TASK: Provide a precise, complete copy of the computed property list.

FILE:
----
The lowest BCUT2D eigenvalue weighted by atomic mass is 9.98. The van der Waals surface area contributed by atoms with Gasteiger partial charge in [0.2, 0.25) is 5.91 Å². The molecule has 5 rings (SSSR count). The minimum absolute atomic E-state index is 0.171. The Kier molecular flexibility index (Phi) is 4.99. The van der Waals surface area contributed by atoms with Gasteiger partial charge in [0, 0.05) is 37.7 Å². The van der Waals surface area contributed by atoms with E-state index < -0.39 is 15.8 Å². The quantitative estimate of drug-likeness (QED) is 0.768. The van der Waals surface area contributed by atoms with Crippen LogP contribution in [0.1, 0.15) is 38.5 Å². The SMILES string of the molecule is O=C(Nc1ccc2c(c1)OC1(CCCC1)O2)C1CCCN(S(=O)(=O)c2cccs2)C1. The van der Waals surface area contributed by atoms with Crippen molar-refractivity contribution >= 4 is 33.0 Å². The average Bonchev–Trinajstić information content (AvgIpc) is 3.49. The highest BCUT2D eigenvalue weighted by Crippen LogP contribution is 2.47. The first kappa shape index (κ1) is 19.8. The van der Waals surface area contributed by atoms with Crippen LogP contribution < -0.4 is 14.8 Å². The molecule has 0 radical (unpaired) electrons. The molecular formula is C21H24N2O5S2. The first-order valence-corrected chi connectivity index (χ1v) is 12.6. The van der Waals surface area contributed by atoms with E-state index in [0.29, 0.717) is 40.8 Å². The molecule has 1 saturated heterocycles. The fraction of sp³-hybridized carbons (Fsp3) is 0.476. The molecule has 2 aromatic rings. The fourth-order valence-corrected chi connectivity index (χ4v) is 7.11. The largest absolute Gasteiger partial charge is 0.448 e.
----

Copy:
The lowest BCUT2D eigenvalue weighted by atomic mass is 9.98. The van der Waals surface area contributed by atoms with Gasteiger partial charge in [0.2, 0.25) is 5.91 Å². The molecule has 5 rings (SSSR count). The minimum absolute atomic E-state index is 0.171. The Kier molecular flexibility index (Phi) is 4.99. The van der Waals surface area contributed by atoms with Gasteiger partial charge in [0, 0.05) is 37.7 Å². The van der Waals surface area contributed by atoms with E-state index < -0.39 is 15.8 Å². The quantitative estimate of drug-likeness (QED) is 0.768. The van der Waals surface area contributed by atoms with Crippen LogP contribution in [0.1, 0.15) is 38.5 Å². The SMILES string of the molecule is O=C(Nc1ccc2c(c1)OC1(CCCC1)O2)C1CCCN(S(=O)(=O)c2cccs2)C1. The van der Waals surface area contributed by atoms with Crippen molar-refractivity contribution >= 4 is 33.0 Å². The average Bonchev–Trinajstić information content (AvgIpc) is 3.49. The highest BCUT2D eigenvalue weighted by Crippen LogP contribution is 2.47. The first kappa shape index (κ1) is 19.8. The van der Waals surface area contributed by atoms with Crippen LogP contribution < -0.4 is 14.8 Å². The molecule has 0 radical (unpaired) electrons. The molecular formula is C21H24N2O5S2. The first-order valence-corrected chi connectivity index (χ1v) is 12.6. The van der Waals surface area contributed by atoms with E-state index in [0.29, 0.717) is 40.8 Å². The molecule has 1 saturated heterocycles. The fraction of sp³-hybridized carbons (Fsp3) is 0.476. The molecule has 2 aromatic rings. The fourth-order valence-corrected chi connectivity index (χ4v) is 7.11. The largest absolute Gasteiger partial charge is 0.448 e.